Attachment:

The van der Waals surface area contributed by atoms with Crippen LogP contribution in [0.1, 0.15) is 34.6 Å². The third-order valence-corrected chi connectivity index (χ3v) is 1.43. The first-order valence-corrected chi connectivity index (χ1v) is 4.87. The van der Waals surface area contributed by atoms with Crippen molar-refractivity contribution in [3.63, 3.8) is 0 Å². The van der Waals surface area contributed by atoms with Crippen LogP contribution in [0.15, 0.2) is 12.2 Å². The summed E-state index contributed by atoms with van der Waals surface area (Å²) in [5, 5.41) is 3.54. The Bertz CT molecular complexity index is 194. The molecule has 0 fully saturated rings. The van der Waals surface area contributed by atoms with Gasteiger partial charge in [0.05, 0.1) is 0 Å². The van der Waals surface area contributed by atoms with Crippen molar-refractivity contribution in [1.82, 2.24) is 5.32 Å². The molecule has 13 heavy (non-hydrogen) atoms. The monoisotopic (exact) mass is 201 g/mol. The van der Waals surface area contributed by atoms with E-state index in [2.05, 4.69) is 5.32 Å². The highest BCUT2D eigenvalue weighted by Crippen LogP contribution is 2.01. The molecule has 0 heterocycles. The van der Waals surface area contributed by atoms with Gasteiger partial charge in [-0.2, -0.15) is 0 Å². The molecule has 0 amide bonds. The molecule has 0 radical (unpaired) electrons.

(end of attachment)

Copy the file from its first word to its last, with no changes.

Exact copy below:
The van der Waals surface area contributed by atoms with Crippen LogP contribution in [0.1, 0.15) is 34.6 Å². The third-order valence-corrected chi connectivity index (χ3v) is 1.43. The first-order valence-corrected chi connectivity index (χ1v) is 4.87. The van der Waals surface area contributed by atoms with Crippen molar-refractivity contribution in [3.63, 3.8) is 0 Å². The van der Waals surface area contributed by atoms with Crippen LogP contribution in [0.15, 0.2) is 12.2 Å². The summed E-state index contributed by atoms with van der Waals surface area (Å²) in [5, 5.41) is 3.54. The Bertz CT molecular complexity index is 194. The molecule has 0 fully saturated rings. The van der Waals surface area contributed by atoms with Gasteiger partial charge in [0.05, 0.1) is 0 Å². The van der Waals surface area contributed by atoms with Crippen molar-refractivity contribution in [1.82, 2.24) is 5.32 Å². The molecule has 13 heavy (non-hydrogen) atoms. The monoisotopic (exact) mass is 201 g/mol. The van der Waals surface area contributed by atoms with E-state index in [2.05, 4.69) is 5.32 Å². The highest BCUT2D eigenvalue weighted by Crippen LogP contribution is 2.01. The molecule has 0 heterocycles. The van der Waals surface area contributed by atoms with Gasteiger partial charge in [-0.2, -0.15) is 0 Å². The molecule has 0 amide bonds. The molecule has 0 radical (unpaired) electrons.